|Brochure from the Coalition of Labor Union Women, 1980. Collector Records business papers, Ralph Rinzler Folklife Archives and Collections, Smithsonian Institution.|
|Paste-up for Songs of Steel & Struggle, 1975. Collector Records business papers. Ralph Rinzler Folklife Archives and Collections, Smithsonian Institution.|
|Songs of the Wobblies, 1977. Collector Records business papers, Ralph Rinzler Folklife Archives and Collections, Smithsonian Institution.|
Oppressed groups have historically addressed their oppressors through song. Folk song, and labor song, are a reflection of the community from which they are created. They reflect the values, social norms, and concerns of the surrounding community. For particular social movements and historical time periods where printed media could not carry a message fast enough, or for communities in which literacy is not a given, folk music served as substitute for mass media and a way to relay social and political messages off the wire. The idea of using music as a political unifier has deep roots and Glazer recognized that idea through the release of albums such as I Will Win: Songs of the Wobblies which contains songs published as early as 1909 in the Wobblies' original hymnal I.W.W. Songs: To Fan the Flames of Discontent.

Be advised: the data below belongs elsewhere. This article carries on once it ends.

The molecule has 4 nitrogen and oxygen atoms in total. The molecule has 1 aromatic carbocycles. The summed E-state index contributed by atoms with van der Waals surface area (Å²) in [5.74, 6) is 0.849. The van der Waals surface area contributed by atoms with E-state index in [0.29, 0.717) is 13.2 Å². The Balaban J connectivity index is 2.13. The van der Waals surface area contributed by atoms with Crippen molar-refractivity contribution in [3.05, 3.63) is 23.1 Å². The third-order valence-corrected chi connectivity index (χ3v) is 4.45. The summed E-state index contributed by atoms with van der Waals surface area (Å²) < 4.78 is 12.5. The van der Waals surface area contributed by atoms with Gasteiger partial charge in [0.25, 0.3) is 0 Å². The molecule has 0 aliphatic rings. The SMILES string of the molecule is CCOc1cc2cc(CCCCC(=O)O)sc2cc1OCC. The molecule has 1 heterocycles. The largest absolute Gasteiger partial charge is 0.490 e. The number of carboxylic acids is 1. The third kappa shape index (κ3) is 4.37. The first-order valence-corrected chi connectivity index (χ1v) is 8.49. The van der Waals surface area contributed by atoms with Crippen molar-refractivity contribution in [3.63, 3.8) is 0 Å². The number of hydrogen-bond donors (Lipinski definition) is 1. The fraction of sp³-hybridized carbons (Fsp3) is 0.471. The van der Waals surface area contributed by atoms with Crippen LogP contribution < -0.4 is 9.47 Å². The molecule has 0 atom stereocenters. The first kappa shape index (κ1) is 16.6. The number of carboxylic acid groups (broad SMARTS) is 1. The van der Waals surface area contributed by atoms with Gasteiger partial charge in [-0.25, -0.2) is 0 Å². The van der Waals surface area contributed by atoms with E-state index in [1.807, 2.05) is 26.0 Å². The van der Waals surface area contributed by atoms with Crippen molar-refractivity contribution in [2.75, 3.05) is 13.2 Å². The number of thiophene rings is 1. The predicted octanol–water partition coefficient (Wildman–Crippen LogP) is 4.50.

Ralph Rinzler Folklife Archive and Collections